‘Be grateful all of them are in one house alive and healthy, because mine aren’t. The fighting used to annoy me. Now, I’m glad they’re even here to fight.’: Mom says ‘they will remember what you do during this quarantine’

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This is a follow-up story to Shannon’s ongoing grief journey. To read the full back story please click here.

“2020 can go f*ck itself. I am over it completely. First, we lost our healthy, incredible daughter on Valentine’s Day from illness and now this pandemic of COVID-19 is taking over the world as I am writing this. I have realized that as far as we have come in technology and society, Americans in 2020 are not built to withstand adversity, disappointment, and tough times. Everyone is sensitive, everyone is offended, and everyone panics because nothing ever bad happens in their own little ‘world’ and when it does, all hell breaks loose.

As mothers and fathers, it is our job to prepare our little people to be able to handle problems calmly with grace, hope, love, and looking for the bright side. There is always a bright side. As a teacher, I have seen too many parents try to protect their children from having to deal with anything themselves and make excuses for lack of parenting or teaching, instead of using these situations as a learning experience. While 2020 has been the year from hell and we are only three months in, I am disappointed in Americans and ashamed of how people are acting in response to this pandemic. We have raised a very selfish, one-man-for-himself society and its appalling. I’m not here for it.

In a year from now, our little people won’t remember the details of this virus but they will carry with them forever how we responded to such a scary, unknown situation and copy that behavior for any new scary, unknown situation, big or small, in years to come. I’m not sure hoarding toilet paper is the answer. That’s f*cking insane. Whoever is doing it is pissing me off because it makes it so families like mine, with six butts to wipe, can’t get any toilet paper when they just need it for everyday living. The bright side is, we have a shower so we can get in the shower and rinse off. My kids are learning survival and dealing with things like no toilet paper during this quarantine.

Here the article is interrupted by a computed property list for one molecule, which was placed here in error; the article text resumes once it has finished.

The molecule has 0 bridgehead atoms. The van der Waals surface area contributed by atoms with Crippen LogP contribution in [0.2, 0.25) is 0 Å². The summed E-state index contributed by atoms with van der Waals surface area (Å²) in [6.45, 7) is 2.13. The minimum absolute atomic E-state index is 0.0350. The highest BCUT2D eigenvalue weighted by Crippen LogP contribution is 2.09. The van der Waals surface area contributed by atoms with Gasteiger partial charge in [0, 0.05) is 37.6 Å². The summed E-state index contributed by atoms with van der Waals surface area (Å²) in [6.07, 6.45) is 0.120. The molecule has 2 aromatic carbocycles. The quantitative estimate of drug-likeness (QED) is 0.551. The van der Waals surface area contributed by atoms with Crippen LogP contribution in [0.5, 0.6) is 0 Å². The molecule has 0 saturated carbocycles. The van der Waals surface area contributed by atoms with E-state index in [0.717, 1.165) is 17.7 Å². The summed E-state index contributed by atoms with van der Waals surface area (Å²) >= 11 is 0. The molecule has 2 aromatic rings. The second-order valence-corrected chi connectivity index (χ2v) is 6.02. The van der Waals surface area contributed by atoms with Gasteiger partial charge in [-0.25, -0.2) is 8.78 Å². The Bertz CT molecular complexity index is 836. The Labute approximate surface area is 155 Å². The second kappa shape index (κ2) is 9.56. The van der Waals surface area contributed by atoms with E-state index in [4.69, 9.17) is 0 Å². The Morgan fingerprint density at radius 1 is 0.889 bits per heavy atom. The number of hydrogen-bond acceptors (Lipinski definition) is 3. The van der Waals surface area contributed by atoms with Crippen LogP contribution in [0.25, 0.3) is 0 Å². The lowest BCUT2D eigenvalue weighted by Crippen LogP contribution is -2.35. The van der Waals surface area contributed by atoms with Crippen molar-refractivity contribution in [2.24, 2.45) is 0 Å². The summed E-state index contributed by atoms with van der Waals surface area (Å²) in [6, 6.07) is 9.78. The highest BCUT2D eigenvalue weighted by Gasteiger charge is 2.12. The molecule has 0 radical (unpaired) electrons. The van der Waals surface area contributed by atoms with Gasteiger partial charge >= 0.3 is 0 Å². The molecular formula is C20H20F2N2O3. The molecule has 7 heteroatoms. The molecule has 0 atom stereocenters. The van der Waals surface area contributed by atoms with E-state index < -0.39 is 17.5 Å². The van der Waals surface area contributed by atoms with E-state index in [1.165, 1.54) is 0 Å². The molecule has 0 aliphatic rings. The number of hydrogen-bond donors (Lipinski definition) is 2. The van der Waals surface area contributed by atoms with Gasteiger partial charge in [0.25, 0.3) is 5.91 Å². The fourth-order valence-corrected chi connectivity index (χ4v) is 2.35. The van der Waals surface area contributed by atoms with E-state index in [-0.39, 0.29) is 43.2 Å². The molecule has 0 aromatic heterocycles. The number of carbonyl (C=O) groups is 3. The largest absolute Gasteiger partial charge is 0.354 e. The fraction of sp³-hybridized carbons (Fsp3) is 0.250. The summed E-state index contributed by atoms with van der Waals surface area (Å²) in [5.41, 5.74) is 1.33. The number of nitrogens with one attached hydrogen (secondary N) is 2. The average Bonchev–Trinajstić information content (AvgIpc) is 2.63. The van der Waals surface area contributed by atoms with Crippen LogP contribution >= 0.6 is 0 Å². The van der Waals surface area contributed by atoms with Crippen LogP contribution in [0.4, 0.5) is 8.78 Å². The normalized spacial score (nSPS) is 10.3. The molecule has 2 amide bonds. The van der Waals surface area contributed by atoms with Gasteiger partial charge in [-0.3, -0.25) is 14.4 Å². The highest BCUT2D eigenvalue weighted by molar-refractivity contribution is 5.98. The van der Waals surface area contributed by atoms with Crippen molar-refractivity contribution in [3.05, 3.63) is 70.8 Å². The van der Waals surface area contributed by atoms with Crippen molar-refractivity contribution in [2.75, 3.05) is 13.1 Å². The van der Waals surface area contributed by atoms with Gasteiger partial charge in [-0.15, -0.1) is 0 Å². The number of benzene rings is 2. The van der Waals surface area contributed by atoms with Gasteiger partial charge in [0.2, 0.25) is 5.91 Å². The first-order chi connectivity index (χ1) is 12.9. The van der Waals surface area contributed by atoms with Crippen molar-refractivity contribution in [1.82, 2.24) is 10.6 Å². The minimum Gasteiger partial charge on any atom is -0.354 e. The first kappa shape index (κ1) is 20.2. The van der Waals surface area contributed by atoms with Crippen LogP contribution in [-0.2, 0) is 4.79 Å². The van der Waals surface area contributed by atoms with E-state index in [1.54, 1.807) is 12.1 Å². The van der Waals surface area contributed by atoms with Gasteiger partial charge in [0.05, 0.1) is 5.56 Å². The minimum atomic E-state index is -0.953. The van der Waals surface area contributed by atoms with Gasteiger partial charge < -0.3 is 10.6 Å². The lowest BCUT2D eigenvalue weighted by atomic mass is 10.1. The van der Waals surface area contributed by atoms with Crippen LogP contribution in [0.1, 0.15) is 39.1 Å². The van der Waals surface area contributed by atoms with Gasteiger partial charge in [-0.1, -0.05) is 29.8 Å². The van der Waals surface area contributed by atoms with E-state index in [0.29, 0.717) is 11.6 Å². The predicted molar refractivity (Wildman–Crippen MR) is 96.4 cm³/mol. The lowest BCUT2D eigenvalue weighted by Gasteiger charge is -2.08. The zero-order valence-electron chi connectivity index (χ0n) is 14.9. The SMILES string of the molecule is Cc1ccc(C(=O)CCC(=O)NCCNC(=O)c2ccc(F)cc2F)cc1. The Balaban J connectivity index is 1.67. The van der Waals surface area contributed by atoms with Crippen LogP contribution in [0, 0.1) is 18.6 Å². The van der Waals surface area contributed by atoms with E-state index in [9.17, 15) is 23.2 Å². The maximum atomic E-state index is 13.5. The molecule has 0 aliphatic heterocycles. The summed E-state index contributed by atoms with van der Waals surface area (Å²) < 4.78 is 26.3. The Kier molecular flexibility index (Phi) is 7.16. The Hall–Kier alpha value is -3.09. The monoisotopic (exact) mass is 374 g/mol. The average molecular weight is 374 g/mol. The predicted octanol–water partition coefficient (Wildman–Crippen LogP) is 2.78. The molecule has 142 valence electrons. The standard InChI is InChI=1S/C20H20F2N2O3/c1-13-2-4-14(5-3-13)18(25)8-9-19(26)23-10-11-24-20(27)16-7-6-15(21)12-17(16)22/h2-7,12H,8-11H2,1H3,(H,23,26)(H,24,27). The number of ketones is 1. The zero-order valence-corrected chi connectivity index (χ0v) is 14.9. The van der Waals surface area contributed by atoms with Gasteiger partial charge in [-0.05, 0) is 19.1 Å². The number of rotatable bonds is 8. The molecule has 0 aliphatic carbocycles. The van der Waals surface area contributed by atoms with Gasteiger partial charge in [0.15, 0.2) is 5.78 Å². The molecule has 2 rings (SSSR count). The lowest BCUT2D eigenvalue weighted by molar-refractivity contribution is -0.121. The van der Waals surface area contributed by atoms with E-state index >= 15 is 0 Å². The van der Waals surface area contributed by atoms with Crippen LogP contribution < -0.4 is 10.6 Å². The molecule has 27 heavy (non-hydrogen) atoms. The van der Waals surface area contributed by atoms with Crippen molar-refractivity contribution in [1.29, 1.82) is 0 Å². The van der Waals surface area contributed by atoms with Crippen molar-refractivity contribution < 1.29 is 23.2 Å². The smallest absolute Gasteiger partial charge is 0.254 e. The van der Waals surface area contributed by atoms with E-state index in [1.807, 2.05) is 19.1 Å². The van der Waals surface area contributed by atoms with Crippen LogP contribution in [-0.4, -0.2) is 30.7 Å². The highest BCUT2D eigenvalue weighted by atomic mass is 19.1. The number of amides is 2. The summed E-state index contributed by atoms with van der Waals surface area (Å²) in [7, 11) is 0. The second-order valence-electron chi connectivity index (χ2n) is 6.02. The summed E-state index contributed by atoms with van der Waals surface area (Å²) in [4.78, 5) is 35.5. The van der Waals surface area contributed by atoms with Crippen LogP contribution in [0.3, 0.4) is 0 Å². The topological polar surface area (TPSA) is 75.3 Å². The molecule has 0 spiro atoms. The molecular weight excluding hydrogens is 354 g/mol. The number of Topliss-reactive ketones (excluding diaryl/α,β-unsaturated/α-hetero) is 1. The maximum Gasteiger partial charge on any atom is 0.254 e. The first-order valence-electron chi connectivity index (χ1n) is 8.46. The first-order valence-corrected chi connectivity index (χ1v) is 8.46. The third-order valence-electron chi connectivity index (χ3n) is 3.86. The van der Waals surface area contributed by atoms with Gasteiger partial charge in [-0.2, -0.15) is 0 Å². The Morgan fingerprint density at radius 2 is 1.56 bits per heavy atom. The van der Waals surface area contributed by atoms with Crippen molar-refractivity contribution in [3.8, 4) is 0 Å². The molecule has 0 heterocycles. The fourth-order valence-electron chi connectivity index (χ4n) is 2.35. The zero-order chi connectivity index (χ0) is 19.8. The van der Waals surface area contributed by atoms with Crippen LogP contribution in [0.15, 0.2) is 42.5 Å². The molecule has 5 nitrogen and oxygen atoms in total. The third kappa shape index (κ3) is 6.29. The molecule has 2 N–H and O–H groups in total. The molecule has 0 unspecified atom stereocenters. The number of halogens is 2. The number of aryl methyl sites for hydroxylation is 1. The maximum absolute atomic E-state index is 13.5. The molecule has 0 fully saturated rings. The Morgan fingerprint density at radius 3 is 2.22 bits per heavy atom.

Courtesy of Shannon Sandvik

The masks and medical supplies are what truly gets me. I can’t, for the life of me, figure out why you wouldn’t want our medical professionals to have what they need to care for themselves in order to care for others. Trust me, you may not think you will need them and ‘it won’t happen to you’ but one day, something happens and you find yourself sitting in the PICU, watching these nurses try to save your daughter’s life, and those masks are needed just to visit her in her last minutes here on earth.

People should be ashamed.

You can judge our parenting style, I don’t really care but I believe my husband and I are raising these kids to be able to handle themselves, deal with loss, disappointment, learn from mistakes and care for one another. This ranges from little things like learning how to do laundry, doing chores to help out around the house, forgetting laptop at school and dealing with consequences when you can’t do your homework, forgetting an assignment at home and needing to have a conversation with your teacher, or realizing we are halfway to soccer practice and you don’t have a ball. Kinsley was famous for this last one, my response was, ‘Oh well, I guess you better figure it out.’

We aren’t coming to their rescue every time. This is how they learn responsibility, to deal with anxiety, to be a part of society, and learn from their mistakes.